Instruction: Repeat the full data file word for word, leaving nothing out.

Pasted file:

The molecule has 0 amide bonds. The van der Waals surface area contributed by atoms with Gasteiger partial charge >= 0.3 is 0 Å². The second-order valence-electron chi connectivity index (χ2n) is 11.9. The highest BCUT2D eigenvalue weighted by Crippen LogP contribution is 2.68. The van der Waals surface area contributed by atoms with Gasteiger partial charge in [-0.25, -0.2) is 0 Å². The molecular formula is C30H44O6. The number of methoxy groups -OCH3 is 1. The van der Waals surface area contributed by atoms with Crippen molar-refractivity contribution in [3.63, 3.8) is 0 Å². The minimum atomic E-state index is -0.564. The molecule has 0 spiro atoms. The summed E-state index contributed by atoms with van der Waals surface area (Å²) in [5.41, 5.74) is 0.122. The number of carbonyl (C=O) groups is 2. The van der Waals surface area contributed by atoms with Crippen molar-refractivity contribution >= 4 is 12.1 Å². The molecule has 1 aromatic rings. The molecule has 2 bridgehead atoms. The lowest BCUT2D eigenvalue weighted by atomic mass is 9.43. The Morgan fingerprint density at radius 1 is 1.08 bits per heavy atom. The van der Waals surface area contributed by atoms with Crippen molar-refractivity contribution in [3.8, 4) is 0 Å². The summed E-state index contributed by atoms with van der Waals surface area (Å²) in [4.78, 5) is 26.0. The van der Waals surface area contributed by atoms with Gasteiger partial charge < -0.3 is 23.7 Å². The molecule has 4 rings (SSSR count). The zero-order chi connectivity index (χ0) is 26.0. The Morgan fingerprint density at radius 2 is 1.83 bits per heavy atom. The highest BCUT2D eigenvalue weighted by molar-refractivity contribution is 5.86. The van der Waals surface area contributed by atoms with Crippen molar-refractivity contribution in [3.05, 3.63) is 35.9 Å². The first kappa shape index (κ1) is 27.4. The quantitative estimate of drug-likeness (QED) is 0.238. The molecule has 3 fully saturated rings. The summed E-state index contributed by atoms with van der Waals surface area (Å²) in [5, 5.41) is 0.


The molecule has 0 amide bonds. The van der Waals surface area contributed by atoms with Gasteiger partial charge >= 0.3 is 0 Å². The second-order valence-electron chi connectivity index (χ2n) is 11.9. The highest BCUT2D eigenvalue weighted by Crippen LogP contribution is 2.68. The van der Waals surface area contributed by atoms with Gasteiger partial charge in [-0.25, -0.2) is 0 Å². The molecular formula is C30H44O6. The number of methoxy groups -OCH3 is 1. The van der Waals surface area contributed by atoms with Crippen molar-refractivity contribution in [3.63, 3.8) is 0 Å². The minimum atomic E-state index is -0.564. The molecule has 0 spiro atoms. The summed E-state index contributed by atoms with van der Waals surface area (Å²) in [5.41, 5.74) is 0.122. The number of carbonyl (C=O) groups is 2. The van der Waals surface area contributed by atoms with Crippen molar-refractivity contribution >= 4 is 12.1 Å². The molecule has 1 aromatic rings. The molecule has 2 bridgehead atoms. The lowest BCUT2D eigenvalue weighted by atomic mass is 9.43. The Morgan fingerprint density at radius 1 is 1.08 bits per heavy atom. The van der Waals surface area contributed by atoms with Crippen molar-refractivity contribution in [3.8, 4) is 0 Å². The summed E-state index contributed by atoms with van der Waals surface area (Å²) in [4.78, 5) is 26.0. The van der Waals surface area contributed by atoms with Gasteiger partial charge < -0.3 is 23.7 Å². The molecule has 4 rings (SSSR count). The zero-order chi connectivity index (χ0) is 26.0. The Morgan fingerprint density at radius 2 is 1.83 bits per heavy atom. The highest BCUT2D eigenvalue weighted by molar-refractivity contribution is 5.86. The van der Waals surface area contributed by atoms with Crippen molar-refractivity contribution in [3.05, 3.63) is 35.9 Å². The first kappa shape index (κ1) is 27.4. The quantitative estimate of drug-likeness (QED) is 0.238. The molecule has 3 fully saturated rings. The summed E-state index contributed by atoms with van der Waals surface area (Å²) in [5, 5.41) is 0.